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In a previous post I gave some examples of how to make a progress bar in R. In the examples the bars were created within loops. Very often though I have situations where I would like have a progress bar when using `apply()`. The `plyr` package provides several `apply`-like functions also including progress bars, so one could have a look here and use a `plyr` function instead of apply if possible. Anyway, here comes a wrapper for `apply`, `lapply` and `sapply` that has a progressbar. It seems to work although one known issue is the use of vectors (like `c(1,2)`with the `MARGIN` argument in `apply_pb()`. Also you can see in the performance comparison below that the wrapper causes overhead to a considerable extent, which is the main drawback of this approach.

############################################################### # STATUS: WORKING, but only tested once or twice, # tested with most ?apply examples # ISSUES/TODO: MARGIN argument cannot take a # vector like 1:2 that is more than one numeric apply_pb <- function(X, MARGIN, FUN, ...) { env <- environment() pb_Total <- sum(dim(X)[MARGIN]) counter <- 0 pb <- txtProgressBar(min = 0, max = pb_Total, style = 3) wrapper <- function(...) { curVal <- get("counter", envir = env) assign("counter", curVal +1 ,envir= env) setTxtProgressBar(get("pb", envir= env), curVal +1) FUN(...) } res <- apply(X, MARGIN, wrapper, ...) close(pb) res } ## NOT RUN: # apply_pb(anscombe, 2, sd, na.rm=TRUE) ## large dataset # df <- data.frame(rnorm(30000), rnorm(30000)) # apply_pb(df, 1, sd) ############################################################### lapply_pb <- function(X, FUN, ...) { env <- environment() pb_Total <- length(X) counter <- 0 pb <- txtProgressBar(min = 0, max = pb_Total, style = 3) # wrapper around FUN wrapper <- function(...){ curVal <- get("counter", envir = env) assign("counter", curVal +1 ,envir=env) setTxtProgressBar(get("pb", envir=env), curVal +1) FUN(...) } res <- lapply(X, wrapper, ...) close(pb) res } ## NOT RUN: # l <- sapply(1:20000, function(x) list(rnorm(1000))) # lapply_pb(l, mean) ############################################################### sapply_pb <- function(X, FUN, ...) { env <- environment() pb_Total <- length(X) counter <- 0 pb <- txtProgressBar(min = 0, max = pb_Total, style = 3) wrapper <- function(...){ curVal <- get("counter", envir = env) assign("counter", curVal +1 ,envir=env) setTxtProgressBar(get("pb", envir=env), curVal +1) FUN(...) } res <- sapply(X, wrapper, ...) close(pb) res } ## NOT RUN: # l <- sapply(1:20000, function(x) list(rnorm(1000)) # sapply_pb(l, mean) ###############################################################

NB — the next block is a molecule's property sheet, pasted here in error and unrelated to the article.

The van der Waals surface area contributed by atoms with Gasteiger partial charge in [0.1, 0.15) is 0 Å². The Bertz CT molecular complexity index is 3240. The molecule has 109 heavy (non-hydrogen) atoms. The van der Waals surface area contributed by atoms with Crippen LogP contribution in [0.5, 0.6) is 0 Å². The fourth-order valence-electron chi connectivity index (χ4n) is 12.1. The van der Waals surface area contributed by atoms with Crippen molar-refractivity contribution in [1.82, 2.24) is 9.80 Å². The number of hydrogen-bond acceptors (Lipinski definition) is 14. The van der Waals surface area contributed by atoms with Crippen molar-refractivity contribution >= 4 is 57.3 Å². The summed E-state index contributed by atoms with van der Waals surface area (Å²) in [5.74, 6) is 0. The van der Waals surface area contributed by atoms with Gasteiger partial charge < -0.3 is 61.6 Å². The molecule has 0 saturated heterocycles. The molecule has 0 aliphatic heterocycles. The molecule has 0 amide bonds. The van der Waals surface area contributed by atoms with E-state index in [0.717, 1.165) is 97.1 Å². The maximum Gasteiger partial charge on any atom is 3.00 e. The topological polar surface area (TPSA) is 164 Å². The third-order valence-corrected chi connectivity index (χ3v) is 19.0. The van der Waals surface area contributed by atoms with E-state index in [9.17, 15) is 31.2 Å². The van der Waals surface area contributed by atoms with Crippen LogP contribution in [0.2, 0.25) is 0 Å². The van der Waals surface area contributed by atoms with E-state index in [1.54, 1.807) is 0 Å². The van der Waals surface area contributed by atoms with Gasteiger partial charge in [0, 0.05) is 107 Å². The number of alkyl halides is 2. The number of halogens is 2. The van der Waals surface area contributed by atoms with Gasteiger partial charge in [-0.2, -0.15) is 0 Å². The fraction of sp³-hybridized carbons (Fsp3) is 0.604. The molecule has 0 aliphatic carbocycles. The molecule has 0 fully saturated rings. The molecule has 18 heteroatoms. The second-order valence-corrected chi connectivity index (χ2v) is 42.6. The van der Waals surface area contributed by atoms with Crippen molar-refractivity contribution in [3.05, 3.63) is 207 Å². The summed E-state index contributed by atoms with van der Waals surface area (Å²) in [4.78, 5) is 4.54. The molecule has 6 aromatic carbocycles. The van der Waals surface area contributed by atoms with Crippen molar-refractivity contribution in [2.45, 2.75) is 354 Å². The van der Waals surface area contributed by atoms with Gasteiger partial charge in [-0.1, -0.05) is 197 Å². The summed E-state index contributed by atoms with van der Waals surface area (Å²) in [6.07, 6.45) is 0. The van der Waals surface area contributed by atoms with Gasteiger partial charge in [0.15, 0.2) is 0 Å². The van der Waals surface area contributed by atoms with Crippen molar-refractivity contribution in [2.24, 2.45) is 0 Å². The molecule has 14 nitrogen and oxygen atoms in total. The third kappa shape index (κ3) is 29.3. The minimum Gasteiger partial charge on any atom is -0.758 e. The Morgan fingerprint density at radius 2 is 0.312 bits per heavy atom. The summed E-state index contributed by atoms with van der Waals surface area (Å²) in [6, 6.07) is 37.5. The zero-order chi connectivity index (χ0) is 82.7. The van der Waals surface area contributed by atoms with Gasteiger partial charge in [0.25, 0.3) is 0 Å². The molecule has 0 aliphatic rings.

Nice up to now, but now let’s see what the difference in performance due to the wrapper overhead looks like.

############################################################### > l <- sapply(1:20000, function(x) list(rnorm(1000))) > system.time(sapply(l, mean)) User System verstrichen 0.474 0.003 0.475 > system.time(sapply_pb(l, mean)) |======================================================| 100% User System verstrichen 1.863 0.025 1.885 > df <- data.frame(rnorm(90000), rnorm(90000)) > system.time(apply(df, 1, sd)) User System verstrichen 7.152 0.062 7.260 > system.time(apply_pb(df, 1, sd)) |======================================================| 100% User System verstrichen 13.112 0.099 13.192 ###############################################################

So, what we see is that performance radically goes down. This is extremely problematic in our context as one will tend to use progress bars in situations where processing times are already quite long. So if someone has an improvement for that I would be glad to hear about it.

Latest version with more comments on github.

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